28. David Goldstein says:

    I very much appreciate CP for its extensive and enduring climate coverage. And, in a sense, I get my truest pulse of our geo-political climate situation when it comes to climate at It is a ‘hardcore progressive’ website. Most of the writers and commenters have no illusions that any aspect of the political/economic institutional mainstream will take any substantial action whatsoever that is congruent with the scope of the climate emergency. It is simply not going to happen anytime soon- the momentum and force of growth capitalism and its ties to fossil fuels are too great. Things simply need to radicalize from here- like Selma and Montgomery, bodies will have to be put in harms way for many years. Sacrifices will need to be made. Am I willing to put myself in harms way? I honestly do not know.

  29. BobbyL says:

    Between the oil companies, the Canadian government, and labor unions wanting this pipeline to be built and this EIS saying there are no substantial impacts you have assume it will be built. Particularly after Obama actually stood in front of a stack of pipeline sections for the southern portion of the pipeline during the campaign last year. And Obama has an all of the above energy policy. Unfortunately, the pieces seem to be in place for approval.

  30. Mugsy says:

    Not only would the KXL be an environmental disaster, but it would mean HIGHER gas prices. No wonder the oil companies want it so bad:

  31. Well, the State Department Likes it, the big Democratic Party backing unions think it is great. Might as well do it. What do these scientists know anyway.

  32. BobbyL says:

    It is hard to see how the climate movement can score victories if the labor unions aren’t on board. It is still coming down to jobs versus the environment, even when the fate of civilization appears to be at stake. Although most of the jobs in this case are temporary I would assume pipeline workers go from one temporary job to the next.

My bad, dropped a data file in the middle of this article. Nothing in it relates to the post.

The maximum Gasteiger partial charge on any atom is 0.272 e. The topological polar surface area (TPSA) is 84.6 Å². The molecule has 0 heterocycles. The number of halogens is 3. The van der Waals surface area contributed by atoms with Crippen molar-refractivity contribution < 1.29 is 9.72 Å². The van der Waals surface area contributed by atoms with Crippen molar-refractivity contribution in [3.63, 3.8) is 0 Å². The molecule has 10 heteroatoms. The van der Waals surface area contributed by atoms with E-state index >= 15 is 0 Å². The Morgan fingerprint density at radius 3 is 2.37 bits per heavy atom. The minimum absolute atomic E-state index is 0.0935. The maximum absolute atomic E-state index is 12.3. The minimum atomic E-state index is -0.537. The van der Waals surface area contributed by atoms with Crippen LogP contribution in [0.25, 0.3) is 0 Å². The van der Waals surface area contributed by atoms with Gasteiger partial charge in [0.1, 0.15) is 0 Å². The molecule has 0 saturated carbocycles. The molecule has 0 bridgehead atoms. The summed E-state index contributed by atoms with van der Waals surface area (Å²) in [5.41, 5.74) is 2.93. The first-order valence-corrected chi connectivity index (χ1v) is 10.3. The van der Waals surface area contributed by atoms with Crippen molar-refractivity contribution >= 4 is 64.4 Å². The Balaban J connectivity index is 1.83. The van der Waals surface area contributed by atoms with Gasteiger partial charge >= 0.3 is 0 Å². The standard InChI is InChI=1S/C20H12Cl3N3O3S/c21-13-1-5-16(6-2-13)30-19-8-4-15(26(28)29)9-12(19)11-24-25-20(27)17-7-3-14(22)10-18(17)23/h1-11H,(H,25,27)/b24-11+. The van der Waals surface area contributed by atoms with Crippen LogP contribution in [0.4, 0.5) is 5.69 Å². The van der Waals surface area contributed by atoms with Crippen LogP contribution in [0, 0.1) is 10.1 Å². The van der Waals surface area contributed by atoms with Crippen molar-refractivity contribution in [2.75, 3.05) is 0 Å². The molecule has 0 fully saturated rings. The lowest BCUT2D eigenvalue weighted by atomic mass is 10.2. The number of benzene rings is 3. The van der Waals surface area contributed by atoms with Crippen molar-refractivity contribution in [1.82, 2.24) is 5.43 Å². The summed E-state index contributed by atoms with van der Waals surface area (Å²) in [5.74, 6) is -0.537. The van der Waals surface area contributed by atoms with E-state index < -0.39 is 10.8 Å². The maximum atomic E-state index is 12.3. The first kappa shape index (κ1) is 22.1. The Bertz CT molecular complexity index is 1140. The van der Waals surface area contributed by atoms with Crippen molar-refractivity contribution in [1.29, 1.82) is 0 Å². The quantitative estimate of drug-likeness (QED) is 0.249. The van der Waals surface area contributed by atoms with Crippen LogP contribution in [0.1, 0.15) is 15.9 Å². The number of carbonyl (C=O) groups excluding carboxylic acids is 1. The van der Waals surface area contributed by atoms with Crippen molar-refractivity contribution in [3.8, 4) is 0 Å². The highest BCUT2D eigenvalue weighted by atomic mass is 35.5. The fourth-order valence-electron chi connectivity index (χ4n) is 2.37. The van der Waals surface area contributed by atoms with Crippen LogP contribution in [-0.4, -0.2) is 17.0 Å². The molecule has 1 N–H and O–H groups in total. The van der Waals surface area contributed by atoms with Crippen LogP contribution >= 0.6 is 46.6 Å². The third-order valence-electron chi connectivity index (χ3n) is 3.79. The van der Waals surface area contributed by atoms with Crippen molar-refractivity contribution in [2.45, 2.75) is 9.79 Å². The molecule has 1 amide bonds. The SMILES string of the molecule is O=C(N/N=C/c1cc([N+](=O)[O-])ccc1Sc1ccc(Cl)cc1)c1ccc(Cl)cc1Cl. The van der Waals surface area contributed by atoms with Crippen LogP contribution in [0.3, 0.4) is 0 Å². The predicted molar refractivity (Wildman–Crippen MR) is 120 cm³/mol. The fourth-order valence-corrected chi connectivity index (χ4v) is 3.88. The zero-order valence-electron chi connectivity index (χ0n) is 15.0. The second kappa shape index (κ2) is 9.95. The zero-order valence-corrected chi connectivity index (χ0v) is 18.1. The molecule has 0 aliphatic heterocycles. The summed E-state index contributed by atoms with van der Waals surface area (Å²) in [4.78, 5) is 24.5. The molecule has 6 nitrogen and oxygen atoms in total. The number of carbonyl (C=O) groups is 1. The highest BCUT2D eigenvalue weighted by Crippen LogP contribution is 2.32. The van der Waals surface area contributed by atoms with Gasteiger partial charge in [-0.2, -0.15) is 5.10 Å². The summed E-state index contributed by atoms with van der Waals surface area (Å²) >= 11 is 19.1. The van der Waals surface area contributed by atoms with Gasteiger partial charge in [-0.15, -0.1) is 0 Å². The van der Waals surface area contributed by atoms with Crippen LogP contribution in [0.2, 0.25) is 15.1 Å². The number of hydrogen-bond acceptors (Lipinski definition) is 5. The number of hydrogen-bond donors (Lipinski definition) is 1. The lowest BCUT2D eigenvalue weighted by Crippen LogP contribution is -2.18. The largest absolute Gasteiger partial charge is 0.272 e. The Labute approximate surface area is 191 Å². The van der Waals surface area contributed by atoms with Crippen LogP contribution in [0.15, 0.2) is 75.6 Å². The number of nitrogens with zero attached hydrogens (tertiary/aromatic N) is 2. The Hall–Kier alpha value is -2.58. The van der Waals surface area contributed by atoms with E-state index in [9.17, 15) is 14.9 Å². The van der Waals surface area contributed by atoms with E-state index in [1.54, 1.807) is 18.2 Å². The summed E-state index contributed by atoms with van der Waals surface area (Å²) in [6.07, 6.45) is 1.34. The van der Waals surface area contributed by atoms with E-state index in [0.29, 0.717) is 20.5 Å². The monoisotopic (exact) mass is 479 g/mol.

33. Kota says:

    “Then Obama picked noted climate hawk Sen. John Kerry (D-MA) as the new Secretary of State, thus placing him in charge of State’s review of the project.”

    Whom was convieniently out of country when this was released. It will be interesting to read what he thinks about it. I was pondering if we were getting Mr. Green Kerry or Mr. Red (ketchup) Kerry. Right now it looks like red.

    It was also interesting that Pres. Obama was golfing with oil and electric guys while the KXL pipeline protest was going on. I think it was one day later one of those associates companies announced the bidding process for yet another pipeline from North Dakota.

    Looks like the pipeline will be approved. I’m not sure it will survive. Much like the drilling in the arctic – lots of things could go wrong. They don’t have the margins for lots of things to go wrong and still gain a profit. That is all they care about, profit.

    It’s a symbol now. It doesn’t matter if it does or does not count big in the overall climate wars. When the people get mad, and they will; the first thing that will come to mind is the Keystone.

    When granny dies of heat stroke, when the well runs dry, when the tornado tears up your memories and throws them over the countryside – floods and storms and fires. People will first think of the keystone.

  34. David Goldstein says:

    We have come to the testing time of our development as a species. SO far we have made it to the careless expression of power that defines adolescence. We will need to advance to adulthood before too long or we shall perish. Adolescence can not last forever (can you imagine!?!?). So far we are, for the most part, failing the testing time. Physics is a stern and unforgiving teacher- so there will no make-up tests offered.

  35. Christopher S. Johnson says:

    Be careful with that headline! While there was a discouraging vocabulary and difficult to decipher measurement of CO2 in the draft assessment, there was no conclusion. Huff Post and the Sierra Club, and the headline here, are fudging their language tonight. The draft never says that there are not significant impacts on the environment. It says there are not significant impacts on how much the pipeline will draw from the big pool.